[amsat-bb] Re: Magnetic Sail

John B. Stephensen kd6ozh at comcast.net
Sat Dec 29 18:22:40 PST 2007

P3 satellites use magnetorquing for attitude control, but it only works near 



----- Original Message ----- 
From: "Mike Lemons" <motie at mindspring.com>
To: <amsat-bb at amsat.org>
Sent: Saturday, December 29, 2007 22:56 UTC
Subject: [amsat-bb] Magnetic Sail

>I was trying to think of an inexpensive way to get from LEO to HEO when
> I came up with the idea of  using electricity to move the satellite like
> an electric motor.  The satellite is moving through the Earth's magnetic
> field, so if you put a big coil on it, you should be able to time the
> current through the coil in order to get the satellite to move in
> whatever direction that you want.
> Then, I found that some one had already thought of it:
> http://en.wikipedia.org/wiki/Magnetic_sail
> Quoting: "By varying the magnetic sail's field strength over the course
> of its orbit, a magnetic sail can give itself a "perigee kick" raising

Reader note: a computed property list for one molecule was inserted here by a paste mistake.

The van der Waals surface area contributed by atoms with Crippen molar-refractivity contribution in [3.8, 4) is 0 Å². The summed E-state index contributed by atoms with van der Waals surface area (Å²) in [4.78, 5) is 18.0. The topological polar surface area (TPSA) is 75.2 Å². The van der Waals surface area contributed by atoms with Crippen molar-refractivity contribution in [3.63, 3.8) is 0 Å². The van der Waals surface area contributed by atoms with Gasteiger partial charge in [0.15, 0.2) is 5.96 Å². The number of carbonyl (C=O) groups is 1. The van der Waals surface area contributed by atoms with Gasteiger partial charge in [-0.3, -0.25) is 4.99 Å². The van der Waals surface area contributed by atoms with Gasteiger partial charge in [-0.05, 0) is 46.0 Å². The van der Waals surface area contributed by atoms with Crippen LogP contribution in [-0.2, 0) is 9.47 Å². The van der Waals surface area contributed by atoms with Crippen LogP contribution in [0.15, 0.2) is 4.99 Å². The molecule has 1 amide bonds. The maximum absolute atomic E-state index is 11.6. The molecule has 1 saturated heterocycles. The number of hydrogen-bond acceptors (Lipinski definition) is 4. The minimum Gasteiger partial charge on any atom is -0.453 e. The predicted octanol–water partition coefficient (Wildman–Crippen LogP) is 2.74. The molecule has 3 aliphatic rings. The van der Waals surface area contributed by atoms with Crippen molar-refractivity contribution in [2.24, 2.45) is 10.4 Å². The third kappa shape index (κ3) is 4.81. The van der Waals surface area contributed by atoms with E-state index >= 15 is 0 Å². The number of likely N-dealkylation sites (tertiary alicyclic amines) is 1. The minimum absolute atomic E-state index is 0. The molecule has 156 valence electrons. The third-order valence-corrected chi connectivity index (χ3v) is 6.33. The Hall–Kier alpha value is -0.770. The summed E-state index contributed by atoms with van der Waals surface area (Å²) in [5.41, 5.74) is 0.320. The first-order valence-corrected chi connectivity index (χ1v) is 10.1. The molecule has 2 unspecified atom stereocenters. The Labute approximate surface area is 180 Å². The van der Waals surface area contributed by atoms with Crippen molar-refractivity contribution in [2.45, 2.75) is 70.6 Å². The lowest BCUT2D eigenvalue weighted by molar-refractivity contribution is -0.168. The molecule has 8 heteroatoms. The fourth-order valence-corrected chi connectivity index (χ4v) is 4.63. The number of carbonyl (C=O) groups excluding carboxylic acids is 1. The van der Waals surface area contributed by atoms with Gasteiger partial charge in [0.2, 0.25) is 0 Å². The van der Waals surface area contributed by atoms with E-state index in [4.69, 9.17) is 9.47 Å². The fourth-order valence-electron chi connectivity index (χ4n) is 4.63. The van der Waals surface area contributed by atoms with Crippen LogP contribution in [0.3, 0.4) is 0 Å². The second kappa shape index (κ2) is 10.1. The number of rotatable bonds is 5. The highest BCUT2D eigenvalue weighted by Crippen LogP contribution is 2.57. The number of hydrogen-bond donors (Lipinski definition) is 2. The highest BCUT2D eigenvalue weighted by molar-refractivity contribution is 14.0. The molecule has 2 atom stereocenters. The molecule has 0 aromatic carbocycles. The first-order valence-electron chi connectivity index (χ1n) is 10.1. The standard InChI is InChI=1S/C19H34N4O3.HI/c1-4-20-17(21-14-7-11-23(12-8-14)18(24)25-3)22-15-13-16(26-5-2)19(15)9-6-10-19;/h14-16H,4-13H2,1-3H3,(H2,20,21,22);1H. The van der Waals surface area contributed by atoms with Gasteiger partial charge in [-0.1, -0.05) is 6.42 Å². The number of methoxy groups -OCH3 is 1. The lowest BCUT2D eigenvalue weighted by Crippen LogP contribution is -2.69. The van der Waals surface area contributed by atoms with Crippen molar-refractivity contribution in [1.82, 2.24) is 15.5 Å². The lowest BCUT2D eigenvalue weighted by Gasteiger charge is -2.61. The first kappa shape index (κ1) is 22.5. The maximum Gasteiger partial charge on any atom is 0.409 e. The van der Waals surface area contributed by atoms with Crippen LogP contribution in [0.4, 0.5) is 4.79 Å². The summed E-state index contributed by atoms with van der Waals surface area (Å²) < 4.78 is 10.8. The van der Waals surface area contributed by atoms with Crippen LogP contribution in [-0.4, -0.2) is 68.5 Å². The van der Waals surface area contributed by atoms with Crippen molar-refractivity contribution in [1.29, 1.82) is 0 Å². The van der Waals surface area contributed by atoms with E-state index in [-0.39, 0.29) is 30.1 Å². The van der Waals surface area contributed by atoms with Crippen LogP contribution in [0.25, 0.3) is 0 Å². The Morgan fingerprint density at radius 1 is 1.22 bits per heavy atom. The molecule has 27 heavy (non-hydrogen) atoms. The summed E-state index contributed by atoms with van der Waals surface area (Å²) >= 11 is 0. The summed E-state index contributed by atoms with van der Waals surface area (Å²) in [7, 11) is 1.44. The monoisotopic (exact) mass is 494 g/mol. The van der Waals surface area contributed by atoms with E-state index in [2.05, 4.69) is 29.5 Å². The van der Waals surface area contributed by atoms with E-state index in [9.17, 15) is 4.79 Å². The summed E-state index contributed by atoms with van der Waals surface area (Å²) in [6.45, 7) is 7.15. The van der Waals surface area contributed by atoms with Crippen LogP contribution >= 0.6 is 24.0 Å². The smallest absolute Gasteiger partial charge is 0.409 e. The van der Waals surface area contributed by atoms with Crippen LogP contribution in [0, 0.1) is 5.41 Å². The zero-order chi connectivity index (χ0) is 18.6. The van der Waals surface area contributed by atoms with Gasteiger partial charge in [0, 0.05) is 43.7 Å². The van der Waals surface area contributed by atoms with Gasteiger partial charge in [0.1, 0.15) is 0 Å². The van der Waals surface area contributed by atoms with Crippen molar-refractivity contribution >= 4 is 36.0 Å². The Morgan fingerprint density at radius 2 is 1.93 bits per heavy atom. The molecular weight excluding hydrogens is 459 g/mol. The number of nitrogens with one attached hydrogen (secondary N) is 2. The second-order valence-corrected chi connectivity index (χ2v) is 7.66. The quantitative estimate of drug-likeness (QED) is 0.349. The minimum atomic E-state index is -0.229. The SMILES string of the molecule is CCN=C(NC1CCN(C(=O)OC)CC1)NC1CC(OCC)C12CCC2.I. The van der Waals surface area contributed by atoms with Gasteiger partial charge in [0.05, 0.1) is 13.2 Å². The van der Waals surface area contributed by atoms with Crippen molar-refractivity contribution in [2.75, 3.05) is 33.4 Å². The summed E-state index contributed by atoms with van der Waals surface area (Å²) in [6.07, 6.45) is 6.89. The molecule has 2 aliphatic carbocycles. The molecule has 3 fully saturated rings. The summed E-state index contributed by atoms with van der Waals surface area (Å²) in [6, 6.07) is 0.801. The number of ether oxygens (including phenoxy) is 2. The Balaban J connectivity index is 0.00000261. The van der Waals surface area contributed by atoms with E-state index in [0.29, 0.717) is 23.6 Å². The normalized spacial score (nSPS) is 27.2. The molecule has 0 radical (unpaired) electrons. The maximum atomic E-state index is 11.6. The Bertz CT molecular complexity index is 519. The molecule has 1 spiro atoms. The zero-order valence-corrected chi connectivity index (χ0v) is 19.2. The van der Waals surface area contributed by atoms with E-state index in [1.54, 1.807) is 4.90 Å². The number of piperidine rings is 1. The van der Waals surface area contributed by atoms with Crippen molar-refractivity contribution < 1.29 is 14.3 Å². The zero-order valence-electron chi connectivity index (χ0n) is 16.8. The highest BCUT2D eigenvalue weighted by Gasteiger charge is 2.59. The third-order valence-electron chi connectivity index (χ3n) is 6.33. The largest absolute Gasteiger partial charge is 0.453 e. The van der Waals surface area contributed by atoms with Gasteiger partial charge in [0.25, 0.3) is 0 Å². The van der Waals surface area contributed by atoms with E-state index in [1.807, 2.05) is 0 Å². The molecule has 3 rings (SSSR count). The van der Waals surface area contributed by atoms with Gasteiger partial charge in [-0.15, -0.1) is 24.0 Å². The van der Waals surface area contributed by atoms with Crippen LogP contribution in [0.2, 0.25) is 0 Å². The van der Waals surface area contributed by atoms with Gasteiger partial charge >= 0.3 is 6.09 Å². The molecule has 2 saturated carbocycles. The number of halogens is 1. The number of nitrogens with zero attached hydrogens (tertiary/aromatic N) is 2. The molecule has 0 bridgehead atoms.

> the altitude of its orbit's apogee."
> In the simplest mode, you would energize the field to repel from the
> earth's pole as you pass over it.  In this form of magnetic levitation,
> the satellite is going to want to flip over.  You could compensate for
> this by having two coils extended on moment arms in a shallow "V"
> angle.  See http://en.wikipedia.org/wiki/Dihedral  This would prevent
> roll.  You would need two more "wings" at a 90 degree angle to control
> for yaw.  You might be able to get away with only three wings 120
> degrees apart.
> I don't know how long it would take to get to HEO.  That would depend on
> how strong of a field you could produce over how big of an area.  It
> would work better with a lighter craft.
> This method of propulsion has the potential for reducing the cost of
> getting commercial satellites into higher orbits.  Another advantage is
> that you can reverse the process to de-orbit your satellite at end of
> life.  This method of propulsion might work to take you to another
> planet, too.
> It seems to me that NASA would be interested in seeing if this works.  I
> for one wish that NASA would do more proof of concept experiments like
> this with alternate methods of spacecraft propulsion.
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